William Hutchings | Last Survivors of the American Revolution


    About the author

    Edward St. Germain.
    Edward St. Germain

    Edward A. St. Germain created AmericanRevolution.org in 1996. He was an avid historian with a keen interest in the Revolutionary War and American culture and society in the 18th century. On this website, he created and collated a huge collection of articles, images, and other media pertaining to the American Revolution. Edward was also a Vietnam veteran, and his investigative skills led to a career as a private detective in later life.

    William Hutchings.


      Editor’s note
      The following is a biography of William Hutchings, one of the last surviving veterans of the American Revolution. It was written by Rev. E. B. Hilliard in 1864 – the author visited Hutchings in person to interview him, and took his photo. Due to the period when this work was originally written, you may notice some use of old English, including different spellings of words than what you might be used to.

      WILLIAM HUTCHINGS, whose photograph is the fifth in the series, was born in York, York County, Maine, (then Massachusetts,) in 1764. He is, therefore, in his one hundred and first year.

      Mr. Hutchings’ connection with the war of the Revolution was but limited. He enlisted at the age of fifteen for the coast defense of his own state; and this was the only service in which he was engaged during the war. The only fighting that he saw was at the siege of Castine, where he was taken prisoner; but the British, declaring it a shame to hold as prisoner one so young, promptly released him.

      His pension, until the late addition to it, was only twenty-one dollars and sixty-six cents. The father of Mr. Hutchings had in his early manhood been familiar with military service, having served in the French War and been engaged in the siege and capture of Louisburg. In his old age he used to say that he had served under George II., George III., and also under George Washington, and was ready to serve under Madison. He lived to see his descendants of the fifth generation, by some of whom he was followed to the grave. At the time of his death, there were living, of those who derived their life through him, ten children, eighty-eight grand-children, two hundred and thirty-five great-grand-children, and seventeen great-great-grand-children, – in all, three hundred and fifty.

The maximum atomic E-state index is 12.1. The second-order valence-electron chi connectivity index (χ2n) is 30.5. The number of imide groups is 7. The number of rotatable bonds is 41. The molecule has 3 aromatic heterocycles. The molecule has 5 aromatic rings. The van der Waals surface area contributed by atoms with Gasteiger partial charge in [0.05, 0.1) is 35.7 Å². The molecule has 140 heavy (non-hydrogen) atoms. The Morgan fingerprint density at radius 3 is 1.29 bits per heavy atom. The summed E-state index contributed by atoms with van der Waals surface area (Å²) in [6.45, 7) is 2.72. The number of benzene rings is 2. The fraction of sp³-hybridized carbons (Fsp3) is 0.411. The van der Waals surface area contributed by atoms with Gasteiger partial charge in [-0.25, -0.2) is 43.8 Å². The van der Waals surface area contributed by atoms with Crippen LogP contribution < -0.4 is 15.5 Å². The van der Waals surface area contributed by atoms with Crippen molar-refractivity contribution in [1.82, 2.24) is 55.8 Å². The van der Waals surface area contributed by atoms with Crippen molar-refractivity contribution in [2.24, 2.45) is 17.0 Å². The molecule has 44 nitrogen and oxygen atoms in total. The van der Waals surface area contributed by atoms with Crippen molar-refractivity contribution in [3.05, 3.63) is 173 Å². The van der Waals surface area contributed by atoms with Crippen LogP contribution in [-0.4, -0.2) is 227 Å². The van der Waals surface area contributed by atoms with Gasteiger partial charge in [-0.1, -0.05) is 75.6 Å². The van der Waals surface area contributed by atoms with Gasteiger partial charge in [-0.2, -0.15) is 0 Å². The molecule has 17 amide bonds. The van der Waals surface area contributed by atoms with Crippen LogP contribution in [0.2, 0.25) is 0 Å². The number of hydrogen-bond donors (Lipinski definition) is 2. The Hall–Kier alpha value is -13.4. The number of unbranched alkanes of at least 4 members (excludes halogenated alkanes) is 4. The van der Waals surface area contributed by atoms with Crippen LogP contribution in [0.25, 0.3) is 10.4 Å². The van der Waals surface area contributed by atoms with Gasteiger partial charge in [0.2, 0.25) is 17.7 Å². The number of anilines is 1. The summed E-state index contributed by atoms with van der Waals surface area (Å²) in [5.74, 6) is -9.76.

At the time of the capture of Louisburg, he was a youth of only sixteen years of age, having been born in 1742. In 1768 he moved with his family from York to Penobscot – William, the subject of our sketch, being then four years old.

      The region at that time was mainly a wilderness, Mr. Hutchings, senior, being one of the earliest settlers in it. Here he remained for ten or twelve years, clearing a farm and establishing a home under the usual conditions of hardship and suffering incident to pioneer life. His son still recalls those experiences of childhood in his father’s house. At times, he says, they were scarcely able to obtain food enough to satisfy the cravings of hunger; and he has dug clams for their meal, when he was obliged to stop and rest while at his work from faintness through want of food. They were finally, however, beginning to live comfortably when the British took possession of the neighboring town of Castine, and drove his father from his home, who fled with his family to Newcastle, where he abode till the close of the war, while William remained to fight the foe.

      Vintage illustration of the residence of william hutchings, showcasing a classic two-story home with a prominent chimney and adjacent outbuilding amidst a pastoral setting.

      Shortly after the close of the war, Mr. Hutchings was married, at the age of twenty-two years. As the fruits of this union, there were born to him fifteen children, all but one of whom lived to be married. He has been throughout life an early riser and a hard worker; not particularly regular in his habits, often going without food till he could get what he relished; especially, living near the sea, and being fond of seafood, delaying his meal until it could be procured. He smokes regularly, and uses spirituous liquors moderately. His mind is still vigorous, though his body is feeble. Memory is good, retaining dates especially, so that he is a referee in the family in matters of history. He is deeply interested in the present conflict, his whole soul being enlisted in the cause of his country. Speaking of General Grant and his prospects of success in his campaign against Richmond, he concluded by saying, “Well, I know two old folks up here in Maine who are praying for him.”

      He has lost four or five grandchildren in the war.

      His views on the subject of slavery are radical, he declaring that “God will never suffer it to exist in this country”

      The old man now lives in the house which he himself built. It stands on an elevation at the head of Penobscot Bay, surrounded by the rugged headlands of the region, above which, seaward, in the distance, rise the blue peaks of Mount Desert; while in the hollow of the hills beneath quietly ebbs and flows the never-resting sea.

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